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Hurricane Isaac Blows Through

Hurricane Isaac Blows Through


Hurricane Isaac Blows Through
Hurricane Isaac Blows Through
Hurricane Isaac Blows Through
Hurricane Isaac Blows Through
Hurricane Isaac Blows Through

The following article was written by Sandy Wilkins and reported on CNN iReport:

“The Haiti Health Ministries medical clinic suffered tremendous loss at the time of the 2010 earthquake and was forced to begin rebuilding in a new site. Last night they once again felt the lash of nature’s fury when Isaac unleashed its 60 mph winds. The winds began around 10 PM and went non stop till 4 AM. The rains have followed.

At 10:30 the security guard called to say that the administration tent’s walls were flapping wildly. Jim and Sandy Wilkins, the medical director and administrator left their small house to see if more things needed removed. They took out all paperwork/products, the printer and autoclave, reinforced some plastic covers with packing tape and went back to bed – not to sleep but to pray. It sounded as though the steel roof would fly off their 12-24 concrete house at any moment. There was tremendous concern for the clinic tents and employees in plywood houses up on blocks as well as those still in tarps. The night was spent in prayer. At 4 AM the guard called again to report that a woman in labor was at the gate and the roads to Leogane were blocked. Jim, Sandy and their OB nurse Jenn and her husband Jean arrived. The exam tent was still standing though most of the fans, small tables, and loose furnishings had been tipped over or fallen. The woman, Adrine, was in the final stages of labor and the baby was born at 7 AM weighing in at 7 lbs. The staff voted to name him Isaac which was quickly vetoed by his grandma.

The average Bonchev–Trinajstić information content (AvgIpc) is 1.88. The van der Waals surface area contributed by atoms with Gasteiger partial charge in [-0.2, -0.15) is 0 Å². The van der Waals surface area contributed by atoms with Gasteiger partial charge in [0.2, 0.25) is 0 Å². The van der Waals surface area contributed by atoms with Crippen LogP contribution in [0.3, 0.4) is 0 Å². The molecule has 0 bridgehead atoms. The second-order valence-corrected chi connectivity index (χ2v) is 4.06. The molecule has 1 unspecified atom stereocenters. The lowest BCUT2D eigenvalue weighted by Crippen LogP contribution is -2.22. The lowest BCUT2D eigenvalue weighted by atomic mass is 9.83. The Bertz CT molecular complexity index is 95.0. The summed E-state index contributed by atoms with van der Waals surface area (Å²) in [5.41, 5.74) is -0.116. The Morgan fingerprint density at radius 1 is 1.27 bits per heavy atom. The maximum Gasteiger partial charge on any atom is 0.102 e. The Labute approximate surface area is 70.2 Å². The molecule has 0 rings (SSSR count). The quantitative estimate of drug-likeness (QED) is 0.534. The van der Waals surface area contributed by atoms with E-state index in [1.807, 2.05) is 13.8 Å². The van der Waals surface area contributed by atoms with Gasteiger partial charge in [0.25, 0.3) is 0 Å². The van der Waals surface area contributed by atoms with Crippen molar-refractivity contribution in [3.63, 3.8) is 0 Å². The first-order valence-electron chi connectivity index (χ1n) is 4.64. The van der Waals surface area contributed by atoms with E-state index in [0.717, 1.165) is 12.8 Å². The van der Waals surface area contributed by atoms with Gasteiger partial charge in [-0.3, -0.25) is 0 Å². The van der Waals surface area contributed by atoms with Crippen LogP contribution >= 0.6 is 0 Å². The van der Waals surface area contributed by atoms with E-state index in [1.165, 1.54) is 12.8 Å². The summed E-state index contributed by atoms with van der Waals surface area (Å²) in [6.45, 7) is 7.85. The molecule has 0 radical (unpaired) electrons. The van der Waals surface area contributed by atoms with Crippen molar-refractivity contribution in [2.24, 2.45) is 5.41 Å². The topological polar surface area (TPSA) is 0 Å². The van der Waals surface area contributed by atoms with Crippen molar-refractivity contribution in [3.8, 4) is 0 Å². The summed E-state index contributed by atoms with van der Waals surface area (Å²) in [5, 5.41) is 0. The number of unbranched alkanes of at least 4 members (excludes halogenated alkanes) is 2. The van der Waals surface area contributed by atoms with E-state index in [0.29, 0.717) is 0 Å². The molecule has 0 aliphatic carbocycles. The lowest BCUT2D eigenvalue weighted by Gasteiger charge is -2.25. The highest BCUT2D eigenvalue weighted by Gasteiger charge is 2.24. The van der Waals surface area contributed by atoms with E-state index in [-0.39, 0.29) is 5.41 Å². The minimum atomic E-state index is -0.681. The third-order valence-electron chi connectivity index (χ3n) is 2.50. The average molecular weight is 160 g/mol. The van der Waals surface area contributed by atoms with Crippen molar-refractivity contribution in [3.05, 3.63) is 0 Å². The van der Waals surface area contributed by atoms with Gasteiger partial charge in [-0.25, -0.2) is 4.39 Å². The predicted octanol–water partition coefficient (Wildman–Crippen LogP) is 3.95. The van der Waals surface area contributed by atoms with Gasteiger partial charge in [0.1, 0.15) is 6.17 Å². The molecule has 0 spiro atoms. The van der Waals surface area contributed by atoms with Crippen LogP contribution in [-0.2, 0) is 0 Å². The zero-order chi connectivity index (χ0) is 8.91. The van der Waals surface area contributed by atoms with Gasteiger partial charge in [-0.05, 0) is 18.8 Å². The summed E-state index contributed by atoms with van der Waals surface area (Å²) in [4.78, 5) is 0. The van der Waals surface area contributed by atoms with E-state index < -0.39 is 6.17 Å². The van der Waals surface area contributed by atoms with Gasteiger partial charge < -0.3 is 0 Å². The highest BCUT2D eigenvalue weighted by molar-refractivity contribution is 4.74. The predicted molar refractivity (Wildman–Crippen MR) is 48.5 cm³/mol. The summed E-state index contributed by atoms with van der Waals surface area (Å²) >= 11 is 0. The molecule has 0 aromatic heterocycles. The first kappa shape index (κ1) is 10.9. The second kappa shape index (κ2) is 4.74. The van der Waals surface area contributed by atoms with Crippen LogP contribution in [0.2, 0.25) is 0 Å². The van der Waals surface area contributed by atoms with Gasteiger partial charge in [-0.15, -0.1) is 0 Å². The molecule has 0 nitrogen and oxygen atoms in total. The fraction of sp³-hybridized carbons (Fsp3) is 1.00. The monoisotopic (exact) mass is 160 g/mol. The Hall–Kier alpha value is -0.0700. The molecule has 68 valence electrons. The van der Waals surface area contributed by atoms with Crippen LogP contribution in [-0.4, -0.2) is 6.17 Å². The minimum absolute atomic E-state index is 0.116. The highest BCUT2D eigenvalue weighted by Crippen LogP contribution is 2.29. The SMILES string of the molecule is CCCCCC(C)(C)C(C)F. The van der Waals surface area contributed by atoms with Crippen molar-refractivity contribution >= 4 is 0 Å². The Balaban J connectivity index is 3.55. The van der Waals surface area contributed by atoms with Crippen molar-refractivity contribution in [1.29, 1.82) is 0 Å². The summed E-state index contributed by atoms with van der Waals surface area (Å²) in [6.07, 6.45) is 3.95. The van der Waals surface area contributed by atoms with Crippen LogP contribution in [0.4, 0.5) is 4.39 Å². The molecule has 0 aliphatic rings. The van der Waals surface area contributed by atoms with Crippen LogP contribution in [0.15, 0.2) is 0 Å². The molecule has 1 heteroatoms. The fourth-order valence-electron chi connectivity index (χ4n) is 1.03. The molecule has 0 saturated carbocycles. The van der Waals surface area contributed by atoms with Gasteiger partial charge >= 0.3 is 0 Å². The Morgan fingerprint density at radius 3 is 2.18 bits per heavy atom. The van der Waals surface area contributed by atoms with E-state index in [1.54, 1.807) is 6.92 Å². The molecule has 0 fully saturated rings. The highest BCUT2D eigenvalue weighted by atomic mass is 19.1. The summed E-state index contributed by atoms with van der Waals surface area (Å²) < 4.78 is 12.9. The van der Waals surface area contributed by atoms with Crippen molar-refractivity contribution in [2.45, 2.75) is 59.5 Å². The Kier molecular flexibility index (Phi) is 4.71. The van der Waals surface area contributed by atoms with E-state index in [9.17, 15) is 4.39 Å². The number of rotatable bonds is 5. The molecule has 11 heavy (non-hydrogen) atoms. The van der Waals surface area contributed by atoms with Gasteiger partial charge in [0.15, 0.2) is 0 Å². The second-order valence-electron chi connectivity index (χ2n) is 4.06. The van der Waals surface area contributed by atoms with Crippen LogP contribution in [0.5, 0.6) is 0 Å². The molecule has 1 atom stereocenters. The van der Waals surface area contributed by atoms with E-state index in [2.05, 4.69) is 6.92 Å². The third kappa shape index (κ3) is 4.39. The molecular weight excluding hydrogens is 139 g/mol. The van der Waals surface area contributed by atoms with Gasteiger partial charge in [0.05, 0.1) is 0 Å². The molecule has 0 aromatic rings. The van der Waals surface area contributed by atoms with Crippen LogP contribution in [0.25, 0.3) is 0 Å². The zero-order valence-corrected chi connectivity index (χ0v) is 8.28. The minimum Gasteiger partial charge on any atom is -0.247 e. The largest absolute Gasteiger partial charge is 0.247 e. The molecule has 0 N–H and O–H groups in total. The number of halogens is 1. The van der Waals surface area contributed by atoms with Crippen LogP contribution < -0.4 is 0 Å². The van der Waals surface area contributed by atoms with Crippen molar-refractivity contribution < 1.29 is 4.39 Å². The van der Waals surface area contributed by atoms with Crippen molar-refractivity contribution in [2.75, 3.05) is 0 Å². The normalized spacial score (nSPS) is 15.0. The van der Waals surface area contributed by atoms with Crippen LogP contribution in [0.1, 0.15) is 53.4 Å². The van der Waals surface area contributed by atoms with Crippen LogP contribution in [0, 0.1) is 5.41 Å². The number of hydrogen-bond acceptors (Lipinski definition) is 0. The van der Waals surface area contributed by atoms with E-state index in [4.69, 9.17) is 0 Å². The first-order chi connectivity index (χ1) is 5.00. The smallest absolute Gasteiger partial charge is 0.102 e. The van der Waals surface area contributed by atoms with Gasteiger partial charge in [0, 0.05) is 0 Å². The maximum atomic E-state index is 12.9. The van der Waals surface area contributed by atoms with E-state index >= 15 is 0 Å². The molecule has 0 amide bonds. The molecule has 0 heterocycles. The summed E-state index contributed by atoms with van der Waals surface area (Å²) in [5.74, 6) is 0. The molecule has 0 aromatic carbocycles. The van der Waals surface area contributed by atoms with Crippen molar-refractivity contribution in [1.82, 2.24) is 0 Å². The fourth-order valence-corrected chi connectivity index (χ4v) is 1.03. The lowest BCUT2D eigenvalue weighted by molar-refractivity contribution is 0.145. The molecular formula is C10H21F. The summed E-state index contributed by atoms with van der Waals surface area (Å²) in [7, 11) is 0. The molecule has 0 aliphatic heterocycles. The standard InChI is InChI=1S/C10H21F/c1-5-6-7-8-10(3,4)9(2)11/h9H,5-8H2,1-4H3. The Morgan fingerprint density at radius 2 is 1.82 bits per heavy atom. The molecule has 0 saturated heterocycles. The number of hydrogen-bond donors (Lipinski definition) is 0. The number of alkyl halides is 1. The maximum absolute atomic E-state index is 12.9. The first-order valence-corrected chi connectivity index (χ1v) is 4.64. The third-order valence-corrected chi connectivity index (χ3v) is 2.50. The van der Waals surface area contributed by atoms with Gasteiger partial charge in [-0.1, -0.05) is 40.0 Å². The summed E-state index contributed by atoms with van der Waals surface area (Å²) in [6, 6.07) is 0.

Haiti is not an easy place to live or work. There was no Home Depot open on Saturday for them to find building supplies had the road to Port au Prince been open. The rebuilding process takes much longer due to so many obstacles. The best thing they have going is their persevering staff (American and Haitian alike) and their willingness to work hard. Clean up began today and will continue through the weekend and they will open up Monday as usual. After the earthquake they worked for 24 hours sewing wounds, delivering babies, and setting fractures. Then they opened in a school since the earthquake destroyed the clinic 1 week later.

HHM, a very small non-profit, is no stranger to loss and hardship but this will add one more hurdle for them in their quest to provide their 46,000 clients adequate healthcare starting Monday morning.”